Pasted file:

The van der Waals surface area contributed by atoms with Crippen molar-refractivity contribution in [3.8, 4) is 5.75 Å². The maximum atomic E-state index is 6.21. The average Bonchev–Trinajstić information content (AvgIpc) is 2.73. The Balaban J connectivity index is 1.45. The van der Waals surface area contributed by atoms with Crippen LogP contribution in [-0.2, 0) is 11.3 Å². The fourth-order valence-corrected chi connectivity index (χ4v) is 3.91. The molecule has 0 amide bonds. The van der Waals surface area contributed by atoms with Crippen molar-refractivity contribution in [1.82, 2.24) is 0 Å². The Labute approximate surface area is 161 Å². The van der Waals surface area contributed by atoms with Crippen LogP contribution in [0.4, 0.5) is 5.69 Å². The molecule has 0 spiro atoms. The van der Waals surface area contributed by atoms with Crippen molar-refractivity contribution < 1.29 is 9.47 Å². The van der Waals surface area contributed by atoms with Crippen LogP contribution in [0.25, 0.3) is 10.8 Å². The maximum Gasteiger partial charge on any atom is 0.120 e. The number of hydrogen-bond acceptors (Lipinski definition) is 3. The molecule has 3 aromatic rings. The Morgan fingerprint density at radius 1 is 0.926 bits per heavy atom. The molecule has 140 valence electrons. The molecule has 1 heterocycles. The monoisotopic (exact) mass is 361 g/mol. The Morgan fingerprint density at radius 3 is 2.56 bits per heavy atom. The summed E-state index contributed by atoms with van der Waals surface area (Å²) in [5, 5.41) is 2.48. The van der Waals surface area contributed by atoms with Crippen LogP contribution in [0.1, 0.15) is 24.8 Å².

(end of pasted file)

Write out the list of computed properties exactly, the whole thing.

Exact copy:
The van der Waals surface area contributed by atoms with Crippen molar-refractivity contribution in [3.8, 4) is 5.75 Å². The maximum atomic E-state index is 6.21. The average Bonchev–Trinajstić information content (AvgIpc) is 2.73. The Balaban J connectivity index is 1.45. The van der Waals surface area contributed by atoms with Crippen LogP contribution in [-0.2, 0) is 11.3 Å². The fourth-order valence-corrected chi connectivity index (χ4v) is 3.91. The molecule has 0 amide bonds. The van der Waals surface area contributed by atoms with Crippen molar-refractivity contribution in [1.82, 2.24) is 0 Å². The Labute approximate surface area is 161 Å². The van der Waals surface area contributed by atoms with Crippen LogP contribution in [0.4, 0.5) is 5.69 Å². The molecule has 0 spiro atoms. The van der Waals surface area contributed by atoms with Crippen molar-refractivity contribution < 1.29 is 9.47 Å². The van der Waals surface area contributed by atoms with Crippen LogP contribution in [0.25, 0.3) is 10.8 Å². The maximum Gasteiger partial charge on any atom is 0.120 e. The number of hydrogen-bond acceptors (Lipinski definition) is 3. The molecule has 3 aromatic rings. The Morgan fingerprint density at radius 1 is 0.926 bits per heavy atom. The molecule has 140 valence electrons. The molecule has 1 heterocycles. The monoisotopic (exact) mass is 361 g/mol. The Morgan fingerprint density at radius 3 is 2.56 bits per heavy atom. The summed E-state index contributed by atoms with van der Waals surface area (Å²) in [5, 5.41) is 2.48. The van der Waals surface area contributed by atoms with Crippen LogP contribution in [0.1, 0.15) is 24.8 Å².